Greed blinds us from the needs of others, and blurs our vision of our true nature and goal.
An old story illustrates this:
A rabbi, concerned over the growing worldliness and materialism of his friend, invited him over to his study and led him to the window.In the Gospel, Jesus cautions us: beware of greed. The illustration is rather blunt, although not lacking in good humor. The man kept everything of his riches to himself. Well, he has a claim on them, since he may have worked well and hard to acquire them. Note however, that the man in planning for his future was concerned only of himself. He had only himself in mind. And his security he pinned on himself and his riches.
"What do you see?", he asked. There was a playground next door.
"I see children playing."
Then the rabbi took a little hand mirror out of his pocket and held it before the visitor's face. "Tell me, what do you see now?"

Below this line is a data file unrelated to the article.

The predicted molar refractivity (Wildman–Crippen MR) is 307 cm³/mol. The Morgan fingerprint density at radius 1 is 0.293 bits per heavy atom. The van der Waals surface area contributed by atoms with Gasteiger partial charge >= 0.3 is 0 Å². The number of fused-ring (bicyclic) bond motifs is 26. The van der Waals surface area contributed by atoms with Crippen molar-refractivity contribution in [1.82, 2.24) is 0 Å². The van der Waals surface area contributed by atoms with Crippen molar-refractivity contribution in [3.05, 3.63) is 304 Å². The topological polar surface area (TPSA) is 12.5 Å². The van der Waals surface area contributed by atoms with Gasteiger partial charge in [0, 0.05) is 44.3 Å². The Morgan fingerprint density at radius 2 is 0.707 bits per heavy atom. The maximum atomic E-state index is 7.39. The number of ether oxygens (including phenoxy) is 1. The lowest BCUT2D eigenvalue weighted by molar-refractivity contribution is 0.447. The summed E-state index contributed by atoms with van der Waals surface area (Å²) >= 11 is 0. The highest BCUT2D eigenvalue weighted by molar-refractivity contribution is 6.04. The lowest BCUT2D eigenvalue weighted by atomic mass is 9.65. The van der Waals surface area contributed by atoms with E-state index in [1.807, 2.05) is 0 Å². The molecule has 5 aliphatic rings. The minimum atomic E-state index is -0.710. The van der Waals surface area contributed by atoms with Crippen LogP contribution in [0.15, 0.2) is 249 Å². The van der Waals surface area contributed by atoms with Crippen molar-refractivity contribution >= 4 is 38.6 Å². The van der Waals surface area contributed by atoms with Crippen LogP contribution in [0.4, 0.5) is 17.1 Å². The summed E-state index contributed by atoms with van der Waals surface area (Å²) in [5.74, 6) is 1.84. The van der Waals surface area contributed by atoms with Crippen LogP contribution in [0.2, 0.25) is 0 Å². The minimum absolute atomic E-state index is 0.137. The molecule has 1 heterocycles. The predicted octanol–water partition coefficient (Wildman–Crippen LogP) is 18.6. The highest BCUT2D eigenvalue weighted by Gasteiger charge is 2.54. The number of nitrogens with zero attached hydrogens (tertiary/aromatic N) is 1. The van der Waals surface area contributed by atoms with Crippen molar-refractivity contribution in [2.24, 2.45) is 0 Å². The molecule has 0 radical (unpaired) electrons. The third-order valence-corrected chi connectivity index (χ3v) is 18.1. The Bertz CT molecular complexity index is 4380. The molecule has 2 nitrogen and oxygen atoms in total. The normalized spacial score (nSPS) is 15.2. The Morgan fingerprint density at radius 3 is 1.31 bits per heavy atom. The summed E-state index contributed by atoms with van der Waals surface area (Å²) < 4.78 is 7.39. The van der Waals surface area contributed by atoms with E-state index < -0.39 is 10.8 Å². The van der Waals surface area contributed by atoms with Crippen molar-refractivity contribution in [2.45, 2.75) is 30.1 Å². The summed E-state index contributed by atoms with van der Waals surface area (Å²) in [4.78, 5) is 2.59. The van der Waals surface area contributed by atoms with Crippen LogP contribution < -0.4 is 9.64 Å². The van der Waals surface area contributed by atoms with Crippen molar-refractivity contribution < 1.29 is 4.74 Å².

"I see myself," he said, wondering what was going on.
"Isn't it strange," the rabbi asked, "that when a little silver gets between yourself and others, you see only yourself?"
Irony of ironies, he was not alone, and security does not lie in his possessions. His riches could not save him. The illusion of greed is immortality. But that is just about what riches, material possessions can give - the illusion of immortality. So much cost for so little gain - actually, no gain at all. "What does it profit a man if he gains the whole world and loses his soul?"
Join me in prayer:
Lord, teach me to see beyond the glitter of this world, to train my eyes towards the true glory of being with you, now and forever.